Image for - Influence of Transpiration on Cadmium (Cd) and Lead (Pb) Uptake 
        by Cabbage, Carrots and Lettuce from Irrigation Water in Ghana

where, Tji (°C) denotes the air temperature and rHji (%) the relative humidity at the ith hour of the jth day of a year.

Data generated were analyzed statistically using the SAS software package.


Average daily temperatures recorded during the period of the experiment ranged between 24.7 and 33.1°C. The highest temperatures were recorded in the month of August. For relative humidity the values ranged between 85.6 and 94.7% at 06:00 h. At 15:00 h the values ranged between 68.8 and 76.9%.

The transpiration rates of the vegetables were affected by Cd and Pb concentrations of irrigation water (Table 1). Irrigation water with Cd concentration of 0.05 mg L-1 reduced the transpiration rates of cabbage and lettuce by 55.87 and 10.66%, respectively but increased that for carrots by 268.4% compared to the controlled crops. At Cd irrigation water concentration of 0.1 mg L-1, transpiration rates of cabbage and lettuce reduced by 60.97 and 16.56%, respectively while transpiration rates of carrots increased by 186.86%.

Table 1: Relationship between irrigation water Cd and Pb concentrations and cumulative transpiration rates of the irrigated vegetables
Image for - Influence of Transpiration on Cadmium (Cd) and Lead (Pb) Uptake 
        by Cabbage, Carrots and Lettuce from Irrigation Water in Ghana

For Pb treated 30 mg L-1 concentration of irrigation water, the transpiration rates of cabbage, lettuce and carrots were reduced by 56.6, 11.14 and 35.88%, respectively. At 50 mg L-1 Pb concentration of irrigation water the transpiration rates of cabbage, lettuce and carrots reduced by 72.85, 41.66 and 24.56%, respectively, compared to the controlled samples.

Some studies carried out worldwide have shown or established that heavy metals do affect the cumulative transpiration rates of crops due to their uptake. For example, a study by Veselov et al. (2003) showed that Cd treatment of wheat seedlings led to an inhibition of growth rate, transpiration and ion uptake. These results are in accordance with reports indicating inhibition of water conductance in roots by toxic metals (Barcelo and Poschenreider, 1990). The decrease in transpiration of Cd-treated plants is likely to be due to stomatal closure. Cd-induced reduction in stomatal conductivity is in accordance with the literature (Pearson and Kirkham, 1981). Bazzaz et al. (1974) attributed reduction in transpiration in response to Cd to (a) increasing resistance to water flow in the stem and (b) inhibition of stomatal opening and increasing stomatal resistance. The inhibition of stomatal opening suggests that Cd has direct effects on the ion and water movement in the guard cells. The effect of Pb-contaminated solution on crop was found to be less significant, possibly due to the lower absolute toxicity of Pb and the restricted transport to the shoot (Marschner, 1995).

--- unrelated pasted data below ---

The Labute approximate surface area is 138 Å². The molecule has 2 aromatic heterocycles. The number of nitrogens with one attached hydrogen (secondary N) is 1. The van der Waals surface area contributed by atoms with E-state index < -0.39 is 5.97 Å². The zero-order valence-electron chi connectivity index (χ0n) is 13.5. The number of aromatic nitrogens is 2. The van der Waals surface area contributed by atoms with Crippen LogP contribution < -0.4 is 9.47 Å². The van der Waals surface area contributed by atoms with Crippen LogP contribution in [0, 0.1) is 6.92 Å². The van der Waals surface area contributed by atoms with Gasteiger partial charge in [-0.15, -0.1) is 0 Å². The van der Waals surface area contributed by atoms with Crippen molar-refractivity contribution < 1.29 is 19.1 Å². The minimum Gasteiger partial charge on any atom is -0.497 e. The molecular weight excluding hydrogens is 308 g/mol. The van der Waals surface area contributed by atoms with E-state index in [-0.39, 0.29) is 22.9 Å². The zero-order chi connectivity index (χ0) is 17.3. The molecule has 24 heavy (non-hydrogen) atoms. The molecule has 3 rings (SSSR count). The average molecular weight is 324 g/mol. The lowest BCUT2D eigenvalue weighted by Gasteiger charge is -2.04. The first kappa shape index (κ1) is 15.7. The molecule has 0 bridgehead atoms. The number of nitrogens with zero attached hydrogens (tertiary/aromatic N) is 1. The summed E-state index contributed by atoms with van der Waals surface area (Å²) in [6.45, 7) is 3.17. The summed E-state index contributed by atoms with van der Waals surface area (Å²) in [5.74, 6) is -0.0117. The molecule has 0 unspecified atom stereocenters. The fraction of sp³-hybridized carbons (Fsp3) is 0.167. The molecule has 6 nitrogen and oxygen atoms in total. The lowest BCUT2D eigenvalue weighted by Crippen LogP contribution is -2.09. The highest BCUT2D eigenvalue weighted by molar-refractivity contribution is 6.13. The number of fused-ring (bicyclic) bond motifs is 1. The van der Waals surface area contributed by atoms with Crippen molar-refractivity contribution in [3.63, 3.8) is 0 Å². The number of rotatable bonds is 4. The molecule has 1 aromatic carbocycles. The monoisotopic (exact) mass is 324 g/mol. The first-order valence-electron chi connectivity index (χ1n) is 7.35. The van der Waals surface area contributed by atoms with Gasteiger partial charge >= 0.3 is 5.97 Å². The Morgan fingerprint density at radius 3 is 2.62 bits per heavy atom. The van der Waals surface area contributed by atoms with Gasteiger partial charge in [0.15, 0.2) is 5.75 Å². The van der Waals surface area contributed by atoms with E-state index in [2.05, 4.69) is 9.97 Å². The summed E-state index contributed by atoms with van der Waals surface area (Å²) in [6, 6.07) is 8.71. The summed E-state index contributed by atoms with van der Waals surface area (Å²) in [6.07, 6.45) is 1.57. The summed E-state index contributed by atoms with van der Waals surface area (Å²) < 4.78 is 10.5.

Another effect of transpiration in soil is that it lowers the soil water content which may affect the solution-phase concentration of heavy metal and in consequence its plant uptake. Whether transpiration and root uptake respectively increases or decreases the metal solution-phase concentration depends on the uptake mechanism. For passive uptake mechanism, water removal by plant roots has no effect on the metal solution-phase concentration. For an active uptake, soil water is depleted and metal concentration decreases (Ingwersen and Streck, 2005).


The study showed that the presence of Cd and Pb in irrigation water reduces the transpiration rates of irrigated crops. Transpiration from carrots may be increased by the presence of Cd in irrigation water and Pb may reduce the transpiration rate of carrots as experienced in cabbage and lettuce by both Cd and Pb.


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2:  Bazzaz, F.A., G.L. Rolfe and R.W. Carson, 1974. Effects of Cd on photosynthesis and transpiration of excised leaves of corn and sunflower. Physiol. Plant., 32: 373-376.
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3:  Bierhuizen, J.F. and R.O. Slatyer, 1965. Effect of atmospheric concentration of water vapour and CO2 in determining transpiration-photosynthesis relationships of cotton leaves. Agric. Meteorol., 2: 259-270.
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4:  Cornish, G.A., E. Mensah and P. Ghesquire, 1999. Water quality and peri-urban irrigation: An assessment of surface water quality for irrigation and its implications for human health in the peri-urban zone of Kumasi, Ghana. KAR Project R 7132. Report OD/TN 95.

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11:  USEPA., 1996. EPA Method 3052, Microwave assisted acid digestion of siliceous and organically based matrices. US Environmental Protection Agency, Research Triangle Park, NC.